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Thursday, May 23, 2024
The Observer

An invalid assumption

William McAuliffe's points on the lack of planning in regard to Iraq ("The War on Errorism," Aug. 25) are occasionally well made, if a bit rhetorically overstated. And though I appreciate the fact that a more benevolent attitude toward the Middle East problem is attractive, I would suggest that he fails to take into account two major issues and involves an assumption that is invalid.

First, McAuliffe seems to suggest that the fact that the Muslim world hates us is our fault. This is historically incorrect. The Muslim world first invaded Christendom as early as the ninth century. The Muslim world has been opposed to the West as long as it has existed. Though U.S. foreign policy may exacerbate this animosity, it in no way causes it.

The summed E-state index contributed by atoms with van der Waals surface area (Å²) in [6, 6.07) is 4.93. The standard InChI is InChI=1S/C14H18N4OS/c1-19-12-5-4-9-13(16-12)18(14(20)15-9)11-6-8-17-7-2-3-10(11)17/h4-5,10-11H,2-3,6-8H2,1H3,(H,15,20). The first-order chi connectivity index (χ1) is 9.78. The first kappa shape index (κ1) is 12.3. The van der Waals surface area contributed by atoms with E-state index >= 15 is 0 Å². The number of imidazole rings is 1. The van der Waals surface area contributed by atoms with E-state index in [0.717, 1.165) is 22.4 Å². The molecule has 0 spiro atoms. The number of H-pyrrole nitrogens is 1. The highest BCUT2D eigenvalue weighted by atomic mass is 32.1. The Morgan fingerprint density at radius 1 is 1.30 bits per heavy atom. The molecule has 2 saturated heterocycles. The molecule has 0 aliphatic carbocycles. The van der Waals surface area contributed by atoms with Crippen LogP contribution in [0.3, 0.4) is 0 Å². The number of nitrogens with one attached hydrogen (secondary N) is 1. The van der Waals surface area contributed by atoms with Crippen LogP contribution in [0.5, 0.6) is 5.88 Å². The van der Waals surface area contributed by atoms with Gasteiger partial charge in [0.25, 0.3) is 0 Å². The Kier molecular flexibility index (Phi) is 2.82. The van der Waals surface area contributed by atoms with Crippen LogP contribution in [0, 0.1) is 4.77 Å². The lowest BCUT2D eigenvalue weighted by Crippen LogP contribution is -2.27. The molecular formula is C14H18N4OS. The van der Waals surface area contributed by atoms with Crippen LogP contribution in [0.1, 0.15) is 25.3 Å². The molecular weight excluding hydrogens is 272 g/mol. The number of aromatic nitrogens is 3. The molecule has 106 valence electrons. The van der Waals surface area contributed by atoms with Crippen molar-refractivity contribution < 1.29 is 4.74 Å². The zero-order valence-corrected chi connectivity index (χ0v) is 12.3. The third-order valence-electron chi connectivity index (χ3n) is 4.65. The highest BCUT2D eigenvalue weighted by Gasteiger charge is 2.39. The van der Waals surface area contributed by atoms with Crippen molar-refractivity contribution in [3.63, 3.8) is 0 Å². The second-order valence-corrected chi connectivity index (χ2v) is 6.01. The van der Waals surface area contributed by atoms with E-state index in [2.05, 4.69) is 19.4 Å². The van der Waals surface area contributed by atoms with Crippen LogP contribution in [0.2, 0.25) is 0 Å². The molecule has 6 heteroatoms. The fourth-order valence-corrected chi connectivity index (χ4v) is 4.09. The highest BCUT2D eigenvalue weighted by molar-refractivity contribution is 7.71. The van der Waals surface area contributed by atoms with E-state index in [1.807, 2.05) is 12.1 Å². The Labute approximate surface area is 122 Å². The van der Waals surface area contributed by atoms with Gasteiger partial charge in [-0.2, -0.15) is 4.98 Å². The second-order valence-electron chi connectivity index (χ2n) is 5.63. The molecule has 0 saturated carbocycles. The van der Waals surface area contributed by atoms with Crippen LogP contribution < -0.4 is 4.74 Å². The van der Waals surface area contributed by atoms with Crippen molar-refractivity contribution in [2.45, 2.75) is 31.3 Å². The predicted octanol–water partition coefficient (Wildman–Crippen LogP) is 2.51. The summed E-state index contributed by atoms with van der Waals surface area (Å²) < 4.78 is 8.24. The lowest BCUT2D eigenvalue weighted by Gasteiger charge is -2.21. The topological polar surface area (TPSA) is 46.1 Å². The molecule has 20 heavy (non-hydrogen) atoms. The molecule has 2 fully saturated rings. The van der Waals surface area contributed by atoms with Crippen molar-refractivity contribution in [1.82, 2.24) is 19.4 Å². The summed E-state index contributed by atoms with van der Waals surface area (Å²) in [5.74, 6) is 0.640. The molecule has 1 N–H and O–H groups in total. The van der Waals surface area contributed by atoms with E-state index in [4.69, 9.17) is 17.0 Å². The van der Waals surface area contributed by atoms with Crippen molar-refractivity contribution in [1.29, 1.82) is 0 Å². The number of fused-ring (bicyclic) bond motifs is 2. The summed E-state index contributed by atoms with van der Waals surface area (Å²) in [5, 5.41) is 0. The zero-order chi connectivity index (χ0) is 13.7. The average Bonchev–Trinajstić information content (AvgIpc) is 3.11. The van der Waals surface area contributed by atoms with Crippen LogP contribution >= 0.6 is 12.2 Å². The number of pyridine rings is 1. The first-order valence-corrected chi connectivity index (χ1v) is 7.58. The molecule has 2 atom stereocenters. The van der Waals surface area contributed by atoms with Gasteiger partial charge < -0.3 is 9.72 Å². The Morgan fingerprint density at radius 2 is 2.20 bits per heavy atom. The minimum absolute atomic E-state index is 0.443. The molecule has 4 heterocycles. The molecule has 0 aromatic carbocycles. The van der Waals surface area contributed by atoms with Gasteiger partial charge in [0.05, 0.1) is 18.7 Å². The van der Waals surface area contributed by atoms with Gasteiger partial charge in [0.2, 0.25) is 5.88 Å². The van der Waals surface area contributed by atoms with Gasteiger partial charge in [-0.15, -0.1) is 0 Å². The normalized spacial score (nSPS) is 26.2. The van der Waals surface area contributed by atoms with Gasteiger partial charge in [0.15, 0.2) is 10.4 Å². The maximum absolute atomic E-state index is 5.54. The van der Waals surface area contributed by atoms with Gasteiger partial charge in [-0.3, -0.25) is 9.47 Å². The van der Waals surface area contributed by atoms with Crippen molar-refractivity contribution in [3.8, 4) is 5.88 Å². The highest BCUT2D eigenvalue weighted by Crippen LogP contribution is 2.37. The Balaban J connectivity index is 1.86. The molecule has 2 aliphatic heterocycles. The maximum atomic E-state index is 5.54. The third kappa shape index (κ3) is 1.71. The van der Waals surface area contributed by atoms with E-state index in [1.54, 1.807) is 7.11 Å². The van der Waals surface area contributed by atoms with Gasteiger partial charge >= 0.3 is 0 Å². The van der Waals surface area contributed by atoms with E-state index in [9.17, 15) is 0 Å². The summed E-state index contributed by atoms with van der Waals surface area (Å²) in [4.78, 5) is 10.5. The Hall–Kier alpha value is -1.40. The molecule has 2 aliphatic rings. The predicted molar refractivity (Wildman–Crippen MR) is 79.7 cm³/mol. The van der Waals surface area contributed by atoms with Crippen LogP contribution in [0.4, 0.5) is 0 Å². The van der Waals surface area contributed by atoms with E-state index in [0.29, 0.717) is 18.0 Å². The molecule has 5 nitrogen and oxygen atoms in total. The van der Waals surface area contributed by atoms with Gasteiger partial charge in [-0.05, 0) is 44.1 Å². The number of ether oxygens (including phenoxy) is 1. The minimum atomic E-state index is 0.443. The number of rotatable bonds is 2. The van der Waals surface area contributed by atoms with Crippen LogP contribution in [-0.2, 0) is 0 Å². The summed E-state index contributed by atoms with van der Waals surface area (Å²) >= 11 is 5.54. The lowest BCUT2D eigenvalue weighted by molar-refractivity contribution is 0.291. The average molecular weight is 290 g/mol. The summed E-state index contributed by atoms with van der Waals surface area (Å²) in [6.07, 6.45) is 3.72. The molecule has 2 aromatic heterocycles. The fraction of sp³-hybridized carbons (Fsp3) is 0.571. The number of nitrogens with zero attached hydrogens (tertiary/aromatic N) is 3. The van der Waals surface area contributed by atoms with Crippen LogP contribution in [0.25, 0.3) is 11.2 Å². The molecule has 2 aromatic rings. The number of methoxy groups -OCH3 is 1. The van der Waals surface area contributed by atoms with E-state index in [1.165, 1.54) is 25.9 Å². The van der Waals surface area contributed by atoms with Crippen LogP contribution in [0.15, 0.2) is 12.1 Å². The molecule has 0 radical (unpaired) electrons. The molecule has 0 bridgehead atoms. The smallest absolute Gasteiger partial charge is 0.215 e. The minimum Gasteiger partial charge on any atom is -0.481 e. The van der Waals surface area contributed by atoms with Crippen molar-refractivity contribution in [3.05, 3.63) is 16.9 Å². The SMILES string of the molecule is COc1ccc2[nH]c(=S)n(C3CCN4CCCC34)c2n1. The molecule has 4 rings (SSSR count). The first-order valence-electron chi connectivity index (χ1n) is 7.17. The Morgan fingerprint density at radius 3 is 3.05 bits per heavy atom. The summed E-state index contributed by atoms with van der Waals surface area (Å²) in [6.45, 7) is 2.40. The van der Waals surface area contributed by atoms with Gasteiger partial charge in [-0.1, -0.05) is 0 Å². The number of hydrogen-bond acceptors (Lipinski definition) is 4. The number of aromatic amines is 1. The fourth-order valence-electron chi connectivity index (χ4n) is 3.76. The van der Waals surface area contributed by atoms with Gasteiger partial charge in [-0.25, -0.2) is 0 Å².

Second, McAuliffe suggests in essence, that the liberalization of the Middle East will bring about changes necessary to end the above conflict. Assuming that the Muslim world even wants this, which is highly doubtful, I would offer both Iraq and Palestine as evidence that when given the opportunity to democratically choose a government, they tend to choose reactionary and backward-looking governments.

The assumption made is that the Muslim world is, at root, a sane, rational civilization that should be dealt with in the same way that, say, Canada, Britain, or Germany should. Any time spent reading the statements of Iranian President Mahmoud Ahmadinejad should cast serious doubt on that assumption.

Though I too believe that our current solution for dealing with Islamofascism is sub-optimal, I also believe that this is a conflict in which diplomacy and other "soft power" projections are of less value than they would be if dealing with more civilized nation-states. We cannot "gain the trust" of a region that views us as infidels who need to be converted or killed. Any serious foreign policy suggestion for the region must take that into account.

Ryan Davidson

graduate student

off campus

Aug. 27